To-day both Lilburne and Winstanley are to be recalled because the agitation for political democracy is always with us, and the question of land tenure is seen to be of profound importance in the discussion of social reform. No democratic statesman in our time can propose an improvement in the social condition of the people without reference to the land question, and no social reformer of the nineteenth century has had more influence or been more widely read and discussed than Henry George—the exponent of the Single Tax on Land Values.

Winstanley was very little heeded in his own day, but two hundred and fifty years later the civilised countries of the earth are found in deep debate over the respective rights of landowners and landless, and the relation of poverty to land ownership. State ownership, taxation of land values, peasant proprietorship, co-operative agriculture—all have their advocates to-day, but to Winstanley's question whether the earth was made "for to give ease to a few or health to all," only one answer is returned.

The Restoration

Under the Commonwealth the landowners were as powerful as they had been under the monarchy. Enclosures continued. Social reform was not contemplated by Cromwell nor by Councils of State; democracy was equally outside the political vision of government. Church of England ministers were dispossessed in favour of Nonconformists, Puritanism became the established faith, Catholicism remained proscribed.

The interest in ecclesiastical and theological disputes was considerable, and Puritanism was popular with large numbers of the middle-class. But to the mass of the people Puritanism was merely the suppression of further liberties, the prohibition of old customs, the stern abolition of Christmas revels and May-day games.

Lilburne did his best to get Cromwell to allow the people some responsibility in the choice of its rulers. Winstanley proposed a remedy for the social distress. To neither of these men was any concession made, and no consideration was given to their appeals.

Hence the bulk of the nation, ignored by the Commonwealth Government, and alienated by Puritanism, accepted quite amiably—indeed, with enthusiasm—the restoration of the monarchy on the return of Charles II., and was unmoved by the royalist reaction against Parliamentary Government that followed on the Restoration.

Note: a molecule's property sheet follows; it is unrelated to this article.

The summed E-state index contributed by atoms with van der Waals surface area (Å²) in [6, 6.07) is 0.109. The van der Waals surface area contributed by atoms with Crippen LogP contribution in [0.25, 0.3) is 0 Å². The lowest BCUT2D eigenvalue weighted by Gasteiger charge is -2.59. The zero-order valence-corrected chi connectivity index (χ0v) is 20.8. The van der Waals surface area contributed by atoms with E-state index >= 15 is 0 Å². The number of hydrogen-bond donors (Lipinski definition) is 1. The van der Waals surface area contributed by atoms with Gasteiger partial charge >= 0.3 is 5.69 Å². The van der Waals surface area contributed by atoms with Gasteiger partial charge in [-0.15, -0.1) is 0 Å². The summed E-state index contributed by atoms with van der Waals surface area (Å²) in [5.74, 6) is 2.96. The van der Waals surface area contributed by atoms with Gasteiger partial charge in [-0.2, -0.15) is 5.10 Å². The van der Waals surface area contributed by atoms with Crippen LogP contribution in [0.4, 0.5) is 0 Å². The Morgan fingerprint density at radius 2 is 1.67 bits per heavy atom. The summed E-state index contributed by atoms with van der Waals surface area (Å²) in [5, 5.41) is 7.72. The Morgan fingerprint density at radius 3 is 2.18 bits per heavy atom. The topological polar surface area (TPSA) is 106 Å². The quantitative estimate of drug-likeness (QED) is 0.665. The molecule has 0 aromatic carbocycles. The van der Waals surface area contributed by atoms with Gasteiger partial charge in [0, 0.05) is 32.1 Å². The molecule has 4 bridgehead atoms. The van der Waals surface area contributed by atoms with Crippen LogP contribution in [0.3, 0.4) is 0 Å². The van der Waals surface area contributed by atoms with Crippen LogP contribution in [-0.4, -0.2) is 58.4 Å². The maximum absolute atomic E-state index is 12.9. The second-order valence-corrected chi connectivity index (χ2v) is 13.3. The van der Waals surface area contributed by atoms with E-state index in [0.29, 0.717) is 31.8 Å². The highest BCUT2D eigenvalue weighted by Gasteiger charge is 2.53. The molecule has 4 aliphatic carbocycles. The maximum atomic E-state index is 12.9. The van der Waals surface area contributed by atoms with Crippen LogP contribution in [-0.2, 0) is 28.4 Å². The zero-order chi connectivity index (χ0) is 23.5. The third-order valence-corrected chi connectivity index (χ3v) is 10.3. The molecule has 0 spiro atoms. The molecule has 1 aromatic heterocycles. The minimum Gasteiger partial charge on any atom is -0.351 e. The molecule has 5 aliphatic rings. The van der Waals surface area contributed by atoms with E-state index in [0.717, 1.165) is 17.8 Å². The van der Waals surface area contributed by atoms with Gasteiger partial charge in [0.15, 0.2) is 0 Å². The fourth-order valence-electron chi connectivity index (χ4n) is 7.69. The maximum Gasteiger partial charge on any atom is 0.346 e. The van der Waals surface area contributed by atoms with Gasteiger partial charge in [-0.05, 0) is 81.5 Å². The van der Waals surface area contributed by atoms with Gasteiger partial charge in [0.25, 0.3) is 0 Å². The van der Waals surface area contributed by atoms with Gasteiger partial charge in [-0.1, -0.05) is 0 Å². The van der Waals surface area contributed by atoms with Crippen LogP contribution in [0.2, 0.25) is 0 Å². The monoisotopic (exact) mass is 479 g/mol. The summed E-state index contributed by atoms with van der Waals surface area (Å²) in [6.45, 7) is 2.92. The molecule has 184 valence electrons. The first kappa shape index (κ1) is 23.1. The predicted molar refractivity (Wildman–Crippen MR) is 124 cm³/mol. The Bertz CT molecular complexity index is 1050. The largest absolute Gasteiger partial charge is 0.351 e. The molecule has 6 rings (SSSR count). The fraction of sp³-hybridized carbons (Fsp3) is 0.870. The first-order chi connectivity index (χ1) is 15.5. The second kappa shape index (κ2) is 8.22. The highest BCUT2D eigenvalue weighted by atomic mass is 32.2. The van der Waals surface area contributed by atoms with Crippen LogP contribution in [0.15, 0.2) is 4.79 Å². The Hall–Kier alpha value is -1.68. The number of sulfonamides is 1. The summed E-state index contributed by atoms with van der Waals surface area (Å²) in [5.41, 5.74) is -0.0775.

The House of Commons itself, when Monk and his army had gone over to the side of Charles, voted, in the Convention Parliament of 1660, "that according to the ancient and fundamental laws of this Kingdom, the government is, and ought to be, by King, Lords, and Commons," and Charles II. was received in London with uproarious enthusiasm.

The army was disbanded; a royalist House of Commons restored the Church of England and ordered general acceptance of its Prayer Book. Puritanism, driven from rule, could only remain in power in the heart and conscience of its adherents.

To the old Commonwealth man it might seem, in the reaction against Puritanism, and in the popularity of the King, that all that had been striven for in the civil war had been lost, in the same way as after the death of Simon of Montfort it might have appeared that "the good cause" had perished with its great leader. In reality the House of Commons stood on stronger ground than ever, and was to show its strength when James II. attempted to override its decisions. In the main the very forms of Parliamentary procedure were settled in the seventeenth century, to remain undisturbed till the nineteenth century. "The Parliamentary procedure of 1844 was essentially the procedure on which the House of Commons conducted its business during the Long Parliament."[63]

With Charles II. on the throne the absolutism of the Crown over Parliament passed for ever from England. Cromwell had set up the supremacy of the army over the Commons: this, too, was gone, never to be restored.

Henceforth government was to be by King, Lords, and Commons; but sovereignty was to reside in Parliament. Not till a century later would democracy again be heard of, and its merits urged, as Lilburne had urged them under the Commonwealth.



Government by Aristocracy